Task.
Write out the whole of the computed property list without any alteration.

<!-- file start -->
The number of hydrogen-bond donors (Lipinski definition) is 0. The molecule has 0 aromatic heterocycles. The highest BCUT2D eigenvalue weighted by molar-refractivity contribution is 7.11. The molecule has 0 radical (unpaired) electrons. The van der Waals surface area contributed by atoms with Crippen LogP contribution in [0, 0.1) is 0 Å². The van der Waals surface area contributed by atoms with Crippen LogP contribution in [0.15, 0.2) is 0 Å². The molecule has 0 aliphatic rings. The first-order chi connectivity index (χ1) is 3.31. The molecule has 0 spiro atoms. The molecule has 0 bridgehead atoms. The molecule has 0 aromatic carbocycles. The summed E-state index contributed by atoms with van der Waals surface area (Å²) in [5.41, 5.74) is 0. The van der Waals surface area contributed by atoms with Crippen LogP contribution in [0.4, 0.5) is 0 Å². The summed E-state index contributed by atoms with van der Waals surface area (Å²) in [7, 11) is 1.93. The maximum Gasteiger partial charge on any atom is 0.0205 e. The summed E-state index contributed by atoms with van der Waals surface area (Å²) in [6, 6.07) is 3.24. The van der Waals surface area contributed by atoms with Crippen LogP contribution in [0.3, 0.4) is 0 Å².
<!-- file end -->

The number of hydrogen-bond donors (Lipinski definition) is 0. The molecule has 0 aromatic heterocycles. The highest BCUT2D eigenvalue weighted by molar-refractivity contribution is 7.11. The molecule has 0 radical (unpaired) electrons. The van der Waals surface area contributed by atoms with Crippen LogP contribution in [0, 0.1) is 0 Å². The van der Waals surface area contributed by atoms with Crippen LogP contribution in [0.15, 0.2) is 0 Å². The molecule has 0 aliphatic rings. The first-order chi connectivity index (χ1) is 3.31. The molecule has 0 spiro atoms. The molecule has 0 bridgehead atoms. The molecule has 0 aromatic carbocycles. The summed E-state index contributed by atoms with van der Waals surface area (Å²) in [5.41, 5.74) is 0. The van der Waals surface area contributed by atoms with Crippen LogP contribution in [0.4, 0.5) is 0 Å². The summed E-state index contributed by atoms with van der Waals surface area (Å²) in [7, 11) is 1.93. The maximum Gasteiger partial charge on any atom is 0.0205 e. The summed E-state index contributed by atoms with van der Waals surface area (Å²) in [6, 6.07) is 3.24. The van der Waals surface area contributed by atoms with Crippen LogP contribution in [0.3, 0.4) is 0 Å².